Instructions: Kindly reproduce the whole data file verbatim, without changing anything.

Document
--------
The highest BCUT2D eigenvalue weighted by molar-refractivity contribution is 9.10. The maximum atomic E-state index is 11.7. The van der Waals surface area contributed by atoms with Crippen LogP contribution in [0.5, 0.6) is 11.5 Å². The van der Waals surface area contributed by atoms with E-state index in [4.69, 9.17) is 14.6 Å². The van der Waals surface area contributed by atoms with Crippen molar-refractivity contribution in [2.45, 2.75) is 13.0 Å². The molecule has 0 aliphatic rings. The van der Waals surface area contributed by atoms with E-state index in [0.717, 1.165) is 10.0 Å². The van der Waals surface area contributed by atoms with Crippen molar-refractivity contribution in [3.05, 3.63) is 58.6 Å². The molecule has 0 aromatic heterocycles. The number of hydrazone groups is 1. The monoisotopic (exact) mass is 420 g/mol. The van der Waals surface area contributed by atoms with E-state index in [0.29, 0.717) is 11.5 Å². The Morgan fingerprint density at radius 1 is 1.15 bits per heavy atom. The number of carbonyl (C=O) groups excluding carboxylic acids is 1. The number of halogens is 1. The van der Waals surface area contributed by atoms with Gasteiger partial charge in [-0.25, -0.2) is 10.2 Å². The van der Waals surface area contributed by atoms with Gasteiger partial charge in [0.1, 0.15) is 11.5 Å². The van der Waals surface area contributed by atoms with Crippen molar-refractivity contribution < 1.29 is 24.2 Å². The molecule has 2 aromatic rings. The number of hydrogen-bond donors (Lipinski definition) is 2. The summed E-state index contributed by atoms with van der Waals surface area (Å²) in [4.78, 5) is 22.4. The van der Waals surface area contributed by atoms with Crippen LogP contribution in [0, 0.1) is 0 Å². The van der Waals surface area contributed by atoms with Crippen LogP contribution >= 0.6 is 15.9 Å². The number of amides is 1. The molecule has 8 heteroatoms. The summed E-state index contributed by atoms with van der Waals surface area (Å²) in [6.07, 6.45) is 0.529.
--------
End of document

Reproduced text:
The highest BCUT2D eigenvalue weighted by molar-refractivity contribution is 9.10. The maximum atomic E-state index is 11.7. The van der Waals surface area contributed by atoms with Crippen LogP contribution in [0.5, 0.6) is 11.5 Å². The van der Waals surface area contributed by atoms with E-state index in [4.69, 9.17) is 14.6 Å². The van der Waals surface area contributed by atoms with Crippen molar-refractivity contribution in [2.45, 2.75) is 13.0 Å². The molecule has 0 aliphatic rings. The van der Waals surface area contributed by atoms with E-state index in [0.717, 1.165) is 10.0 Å². The van der Waals surface area contributed by atoms with Crippen molar-refractivity contribution in [3.05, 3.63) is 58.6 Å². The molecule has 0 aromatic heterocycles. The number of hydrazone groups is 1. The monoisotopic (exact) mass is 420 g/mol. The van der Waals surface area contributed by atoms with E-state index in [0.29, 0.717) is 11.5 Å². The Morgan fingerprint density at radius 1 is 1.15 bits per heavy atom. The number of carbonyl (C=O) groups excluding carboxylic acids is 1. The number of halogens is 1. The van der Waals surface area contributed by atoms with Gasteiger partial charge in [-0.25, -0.2) is 10.2 Å². The van der Waals surface area contributed by atoms with Gasteiger partial charge in [0.1, 0.15) is 11.5 Å². The van der Waals surface area contributed by atoms with Crippen molar-refractivity contribution < 1.29 is 24.2 Å². The molecule has 2 aromatic rings. The number of hydrogen-bond donors (Lipinski definition) is 2. The summed E-state index contributed by atoms with van der Waals surface area (Å²) in [4.78, 5) is 22.4. The van der Waals surface area contributed by atoms with Crippen LogP contribution in [0, 0.1) is 0 Å². The van der Waals surface area contributed by atoms with Crippen LogP contribution >= 0.6 is 15.9 Å². The number of amides is 1. The molecule has 8 heteroatoms. The summed E-state index contributed by atoms with van der Waals surface area (Å²) in [6.07, 6.45) is 0.529.